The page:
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TOPIC: Ceramic or 1000 grit stone for convex bevels???

Re: Ceramic or 1000 grit stone for convex bevels??? 1 year 7 months ago #8555

  • PhilipPasteur
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Mark moved that message
wickededgeusa.com/index.php?option=com_k...11&id=8549&Itemid=63

You may want to post what you wrote over there.

Phil
Phil

MAX 2001-2013
Hoping there is that bridge!
I miss you Buddy!
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Re: Ceramic or 1000 grit stone for convex bevels??? 1 year 7 months ago #8557

Will do. Thanks again Phil.
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Re: Ceramic or 1000 grit stone for convex bevels??? 1 year 7 months ago #8571

  • leomitch
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Hey Mark
I loved your blogs on the convex edge, excellent work my friend!
I wonder if this isn't good spot to pop in a little history of the convex edge.
It is probably the oldest method of sharpening around. Even in the early times of metal blades a la the bronze age, the easiest method of sharpening for the common fellow was to sit in his camp during the early evening passing his blade edge along a handy stone of suitable hardness creating or rebuilding the sharpest edge he could manage in the simplest way available. Another time stopping by a rocky stream tumbling down a mountain side for a drink, he might pause in his travels and again work on that edge. As Ken pointed out, a convex edge is a bit of a cheat since it is impossible to guarantee the angle when sharpening this way manually, but eventually the edge would obtain that wonderful bullet shape ogive that gives one a substantial edge for heavy duty tasks...for this bronze age fellow chopping wood, blazing a trail through those ancient tractless forests, killing and rendering after hunting down some animal or another and lets not forget self defense, for cleaving through bone and armour when the occasion arose.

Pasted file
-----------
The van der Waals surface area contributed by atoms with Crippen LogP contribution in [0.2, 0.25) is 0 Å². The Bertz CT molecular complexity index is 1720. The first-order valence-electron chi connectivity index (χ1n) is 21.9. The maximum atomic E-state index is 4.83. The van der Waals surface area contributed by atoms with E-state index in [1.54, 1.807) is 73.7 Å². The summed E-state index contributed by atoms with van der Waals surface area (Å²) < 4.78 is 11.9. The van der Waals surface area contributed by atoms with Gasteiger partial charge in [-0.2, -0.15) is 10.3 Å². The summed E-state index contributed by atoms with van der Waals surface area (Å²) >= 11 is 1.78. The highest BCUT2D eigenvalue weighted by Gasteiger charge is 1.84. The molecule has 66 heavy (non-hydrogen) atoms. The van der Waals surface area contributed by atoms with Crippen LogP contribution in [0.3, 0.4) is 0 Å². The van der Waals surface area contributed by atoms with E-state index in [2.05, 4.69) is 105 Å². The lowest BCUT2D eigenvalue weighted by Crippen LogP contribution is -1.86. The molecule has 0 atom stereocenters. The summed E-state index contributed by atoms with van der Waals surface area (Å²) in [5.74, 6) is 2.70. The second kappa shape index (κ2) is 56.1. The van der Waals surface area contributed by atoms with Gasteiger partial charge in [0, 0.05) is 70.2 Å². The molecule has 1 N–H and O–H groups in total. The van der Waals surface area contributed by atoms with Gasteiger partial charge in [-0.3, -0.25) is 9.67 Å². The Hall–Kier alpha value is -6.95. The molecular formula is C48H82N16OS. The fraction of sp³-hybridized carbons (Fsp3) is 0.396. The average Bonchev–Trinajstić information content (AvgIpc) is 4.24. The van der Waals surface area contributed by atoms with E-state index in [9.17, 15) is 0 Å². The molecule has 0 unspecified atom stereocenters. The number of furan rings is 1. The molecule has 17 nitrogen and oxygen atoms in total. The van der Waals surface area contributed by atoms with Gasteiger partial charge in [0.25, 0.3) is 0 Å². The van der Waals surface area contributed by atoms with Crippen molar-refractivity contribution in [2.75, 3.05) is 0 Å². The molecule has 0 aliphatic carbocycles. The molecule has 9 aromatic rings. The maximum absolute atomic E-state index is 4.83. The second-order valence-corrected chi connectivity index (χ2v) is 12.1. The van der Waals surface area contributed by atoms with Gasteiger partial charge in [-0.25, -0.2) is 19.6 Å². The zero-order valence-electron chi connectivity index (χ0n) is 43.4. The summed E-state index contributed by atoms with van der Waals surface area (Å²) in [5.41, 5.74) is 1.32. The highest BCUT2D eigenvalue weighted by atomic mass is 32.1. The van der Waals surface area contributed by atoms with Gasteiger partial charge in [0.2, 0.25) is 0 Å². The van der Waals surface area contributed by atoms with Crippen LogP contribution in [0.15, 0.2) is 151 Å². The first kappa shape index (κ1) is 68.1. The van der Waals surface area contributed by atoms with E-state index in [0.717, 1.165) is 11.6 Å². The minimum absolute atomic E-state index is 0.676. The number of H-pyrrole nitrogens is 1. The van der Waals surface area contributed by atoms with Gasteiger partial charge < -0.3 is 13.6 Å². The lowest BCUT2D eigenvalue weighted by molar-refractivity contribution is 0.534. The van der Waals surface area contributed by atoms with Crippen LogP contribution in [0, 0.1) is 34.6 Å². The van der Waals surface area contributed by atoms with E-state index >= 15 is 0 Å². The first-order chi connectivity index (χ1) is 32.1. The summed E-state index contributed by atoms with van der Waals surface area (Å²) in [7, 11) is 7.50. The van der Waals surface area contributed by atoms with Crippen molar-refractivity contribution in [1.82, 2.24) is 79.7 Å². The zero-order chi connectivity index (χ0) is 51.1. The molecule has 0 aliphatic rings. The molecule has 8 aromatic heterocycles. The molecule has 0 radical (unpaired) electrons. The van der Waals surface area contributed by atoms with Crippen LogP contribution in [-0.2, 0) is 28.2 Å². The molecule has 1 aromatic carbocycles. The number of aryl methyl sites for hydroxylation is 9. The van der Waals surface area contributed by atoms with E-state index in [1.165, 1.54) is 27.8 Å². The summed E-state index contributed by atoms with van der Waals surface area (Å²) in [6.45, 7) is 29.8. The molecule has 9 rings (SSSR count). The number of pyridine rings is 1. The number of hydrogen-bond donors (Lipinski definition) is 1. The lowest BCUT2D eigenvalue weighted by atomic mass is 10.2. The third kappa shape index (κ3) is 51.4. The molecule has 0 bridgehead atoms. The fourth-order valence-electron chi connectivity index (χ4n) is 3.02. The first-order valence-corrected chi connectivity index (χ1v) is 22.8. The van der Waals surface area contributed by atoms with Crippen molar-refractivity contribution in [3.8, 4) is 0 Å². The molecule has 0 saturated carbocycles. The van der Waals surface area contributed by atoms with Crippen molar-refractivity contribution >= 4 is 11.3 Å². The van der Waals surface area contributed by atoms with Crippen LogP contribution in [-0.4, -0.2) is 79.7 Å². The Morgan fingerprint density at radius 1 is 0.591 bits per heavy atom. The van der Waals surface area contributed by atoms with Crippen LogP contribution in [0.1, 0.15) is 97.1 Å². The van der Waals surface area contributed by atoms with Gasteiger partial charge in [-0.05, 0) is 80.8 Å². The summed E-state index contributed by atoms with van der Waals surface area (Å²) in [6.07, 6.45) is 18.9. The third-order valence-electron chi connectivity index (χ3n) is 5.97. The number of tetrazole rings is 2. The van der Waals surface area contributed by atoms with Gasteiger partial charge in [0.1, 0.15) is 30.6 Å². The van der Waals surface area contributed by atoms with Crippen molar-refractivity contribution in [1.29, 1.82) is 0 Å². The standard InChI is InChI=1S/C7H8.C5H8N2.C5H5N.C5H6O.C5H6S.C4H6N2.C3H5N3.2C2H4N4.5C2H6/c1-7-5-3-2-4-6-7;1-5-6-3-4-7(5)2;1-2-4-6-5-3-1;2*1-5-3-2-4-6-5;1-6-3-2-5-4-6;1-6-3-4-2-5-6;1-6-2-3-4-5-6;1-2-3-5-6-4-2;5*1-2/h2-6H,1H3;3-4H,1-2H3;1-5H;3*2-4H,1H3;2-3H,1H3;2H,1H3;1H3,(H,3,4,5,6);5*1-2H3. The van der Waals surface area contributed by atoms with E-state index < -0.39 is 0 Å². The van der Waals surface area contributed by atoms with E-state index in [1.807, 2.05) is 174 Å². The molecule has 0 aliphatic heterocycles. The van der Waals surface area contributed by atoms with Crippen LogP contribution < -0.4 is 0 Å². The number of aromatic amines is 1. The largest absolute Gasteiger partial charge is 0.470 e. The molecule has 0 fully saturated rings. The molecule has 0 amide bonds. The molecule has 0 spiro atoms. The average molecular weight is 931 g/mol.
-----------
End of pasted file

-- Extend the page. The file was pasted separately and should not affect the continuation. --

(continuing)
For the guy who sharpens by hand , it is the natural product of sharpening and stropping manually daily, eventually the convex edge will appear.
Using the modern tools like the WEPS as Mark has described so beautifully in his blog, makes the building of this kind of well supported edge an easy task and it can be maintained easily and for a long time simply by stropping on something handy, be it a piece of leather with or without compound,on your jeans, a piece of sandpaper or even a piece of newsprint. Using any of these will keep that excellent round shoulder and ogive sharp and ready for cutting, slicing, chopping and whatever. Hopefully though, not for cleaving through armour and the bones of enemies! LOL!
So down through the ages the convex edge has been the useful companion of the ordinary man, simple and reliable...not always super sharp at first, but eventually through daily stropping, it becomes a strong and very sharp edge. An axe is an excellent tool that utilizes a convex edge and one can see in this useful tool a convex edge working at its strongest and finest.
Enough? I guess so, I do go on yes? :huh:

Leo
Never go anywhere without your knife!
Gibbs rule number 9

Leo James Mitchell
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